Be forewarned – what is recommended in conventional medicine is drastically different than what I think is optimal for women. In conventional medicine, the recommendation is frequently to hold off on treatment, and then retest in 6 or 12 weeks or so and see if the levels are still off.
A lot of doctors are also taught that you don’t need to treat new moms until the TSH is above 10. In my practice, I treat if a woman is symptomatic above 2.5. We're talking about a fourfold difference right there. It's really important to push that with your doctor; there is good evidence for treating “subclinical hypothyroidism” for everything from improving cognitive function to lowering cholesterol.
In my experience, not treating aggressively leads postpartum women to have basically 6 to 12 weeks of hell and then some because it can take weeks to get on the right medication at the right dosage for you. I am very low on the medication prescribing scale. I don’t even have a prescription pad. But when it comes to Hashimoto's, particularly for new moms, the inability to produce enough breast milk if you're trying to breastfeed, if you are unable to connect with your baby, if you're depressed, if your body image is down because you can't lose the weight or you're gaining weight, not only to mention the potential for high cholesterol, I personally recommend starting low-dose medication and titrating up until the TSH and FT4 normalize. Proper treatment is life-transforming for new moms. I talk more extensively about how long to stay on thyroid medication, and specifically when and how to try to wean off, in this podcast. Most women who develop autoimmune thyroid disease in the postpartum will have a remission within a year; however, if at one year you are still hypothyroid, which is the most common problem to persist, there’s a 54% chance that you will remain so.
Moms who are struggling with Hashimoto’s on top of the normal stresses of taking care of a baby – it’s a whole new magnitude. @avivaromm
Steps You Can Take During Pregnancy to Prevent Postpartum Thyroiditis
The one therapy that has shown consistently good results for preventing postpartum thyroiditis in women with high antibodies during pregnant, whether or not they have been diagnosed with Hashimoto’s disease, is giving selenium during pregnancy, which seems to act as an anti-inflammatory in pregnant women with autoimmune hypothyroidism. It can actually reduce the chances of developing postpartum thyroiditis after baby is born. The typical dose is 200 micrograms daily, and you can start it in the first trimester.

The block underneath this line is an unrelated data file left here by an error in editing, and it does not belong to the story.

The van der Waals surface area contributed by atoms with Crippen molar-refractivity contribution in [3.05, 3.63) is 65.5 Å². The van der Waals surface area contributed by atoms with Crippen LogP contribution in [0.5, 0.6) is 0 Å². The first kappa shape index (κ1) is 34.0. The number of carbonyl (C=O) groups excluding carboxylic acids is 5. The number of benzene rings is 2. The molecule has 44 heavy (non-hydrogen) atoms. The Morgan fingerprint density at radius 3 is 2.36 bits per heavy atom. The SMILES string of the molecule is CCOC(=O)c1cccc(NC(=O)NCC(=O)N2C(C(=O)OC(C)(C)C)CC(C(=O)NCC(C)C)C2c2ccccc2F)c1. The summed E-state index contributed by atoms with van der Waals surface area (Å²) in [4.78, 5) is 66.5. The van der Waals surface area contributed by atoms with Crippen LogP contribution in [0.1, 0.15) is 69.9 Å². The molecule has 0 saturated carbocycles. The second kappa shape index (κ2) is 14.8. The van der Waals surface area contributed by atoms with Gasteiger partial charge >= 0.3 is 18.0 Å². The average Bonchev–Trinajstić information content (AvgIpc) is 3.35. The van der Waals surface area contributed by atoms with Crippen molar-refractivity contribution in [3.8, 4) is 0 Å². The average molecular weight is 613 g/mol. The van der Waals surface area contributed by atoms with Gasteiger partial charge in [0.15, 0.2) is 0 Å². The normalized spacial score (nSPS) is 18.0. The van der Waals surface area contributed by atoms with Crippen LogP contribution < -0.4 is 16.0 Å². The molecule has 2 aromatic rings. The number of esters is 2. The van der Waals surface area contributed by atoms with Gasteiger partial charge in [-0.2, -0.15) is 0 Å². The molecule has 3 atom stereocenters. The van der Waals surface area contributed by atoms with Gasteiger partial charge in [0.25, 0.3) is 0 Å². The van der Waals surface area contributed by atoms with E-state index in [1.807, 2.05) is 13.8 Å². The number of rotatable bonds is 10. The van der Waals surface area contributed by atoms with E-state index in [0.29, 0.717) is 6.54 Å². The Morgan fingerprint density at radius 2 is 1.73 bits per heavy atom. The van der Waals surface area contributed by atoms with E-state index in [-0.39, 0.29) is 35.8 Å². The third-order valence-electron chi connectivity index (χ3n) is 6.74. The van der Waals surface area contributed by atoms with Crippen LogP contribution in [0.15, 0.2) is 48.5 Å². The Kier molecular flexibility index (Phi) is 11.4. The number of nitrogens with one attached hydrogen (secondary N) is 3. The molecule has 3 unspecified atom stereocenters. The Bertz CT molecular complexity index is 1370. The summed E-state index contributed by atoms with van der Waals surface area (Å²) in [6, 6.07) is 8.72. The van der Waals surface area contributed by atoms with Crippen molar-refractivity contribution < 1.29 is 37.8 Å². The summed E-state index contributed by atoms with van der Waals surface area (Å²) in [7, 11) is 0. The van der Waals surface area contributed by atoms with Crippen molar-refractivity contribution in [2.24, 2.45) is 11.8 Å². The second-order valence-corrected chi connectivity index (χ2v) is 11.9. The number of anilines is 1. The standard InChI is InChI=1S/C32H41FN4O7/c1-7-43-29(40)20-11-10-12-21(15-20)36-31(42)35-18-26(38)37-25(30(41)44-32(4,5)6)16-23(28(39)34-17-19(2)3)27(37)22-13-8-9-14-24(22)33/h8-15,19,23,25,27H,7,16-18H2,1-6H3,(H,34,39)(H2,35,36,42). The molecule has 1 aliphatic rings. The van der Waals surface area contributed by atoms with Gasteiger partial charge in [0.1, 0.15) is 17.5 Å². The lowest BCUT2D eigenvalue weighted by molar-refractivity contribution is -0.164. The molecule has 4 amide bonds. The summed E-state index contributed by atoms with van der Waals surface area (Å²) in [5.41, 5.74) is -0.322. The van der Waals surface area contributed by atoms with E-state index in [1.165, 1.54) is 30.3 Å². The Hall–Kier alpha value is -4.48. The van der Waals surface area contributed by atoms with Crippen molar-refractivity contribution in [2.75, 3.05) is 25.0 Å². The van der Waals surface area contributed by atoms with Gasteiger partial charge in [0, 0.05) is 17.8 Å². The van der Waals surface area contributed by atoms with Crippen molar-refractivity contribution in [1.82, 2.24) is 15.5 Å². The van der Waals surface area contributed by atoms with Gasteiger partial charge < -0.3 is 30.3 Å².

You can also start an anti-inflammatory diet, removing common triggers of thyroid autoimmunity including gluten and gluten cross-reactives, and dairy. You can actually do an elimination diet while you're pregnant as long as you're making sure to get plenty of protein, vegetables, and good quality fats at each meal.
There are also other inflammatory triggers. Stress in itself is a big inflammatory trigger, but so are things like environmental toxins, particularly plastics from drinking out of plastic water bottles or storing or heating our foods in plastic containers, so be as thoughtful as you can. You don’t want to go drive yourself crazy, but really, truly being as thoughtful as you can with your cosmetics and your body products is important. Have them be BPA-free, phthalate-free, and paraben-free, particularly if you're at risk.
If you are pregnant and you know you’ve had Hashimoto's or postpartum hypothyroidism in the past, it's really important to get tested and possibly be on medication from the get-go with the next pregnancy. If you do find that you stay hypothyroid indefinitely after baby, then you want to work with your primary provider to find the right medication for you so that you can live your life optimally without struggling with miserable exhausting symptoms that also keep you from being the mom you want to be.
- How thyroid problems affects your physical and cognitive energy
- Why thyroid problems can make you doubt yourself as a mother
- What is postpartum thyroiditis
- The other root causes of Hashimoto’s that may be playing a role
- What is transient hyperthyroidism
- Why women should get checked for thyroid peroxidase antibody during their pregnancy
- The risk of postpartum thyroiditis becoming permanent
- The difference between hypo- and hyperthyroidism
- How hypothyroidism can lead to high cholesterol
- What other tests you should look into when getting your thyroid tested
- Who should get tested and how
- Who is at high risk for developing postpartum thyroiditis
- The difference between what I recommended and what traditional medicine recommends
- What you can do to prevent developing postpartum thyroiditis
- The value of a low inflammation diet
- Why you have to find the best way to find your life optimally
- Read my blog post about Thyroid Problems After Pregnancy: Ending Unnecessary Postpartum Suffering
- Read my blog post about how being a good girl can be hazardous to your health
- Listen to my podcast episode with Izabella Wentz
- Read my blog post about what thyroid labs to ask for
- Listen to my podcast episode with Dana Trentini
“It’s really important to be able to insist that you get this testing.” – Aviva Romm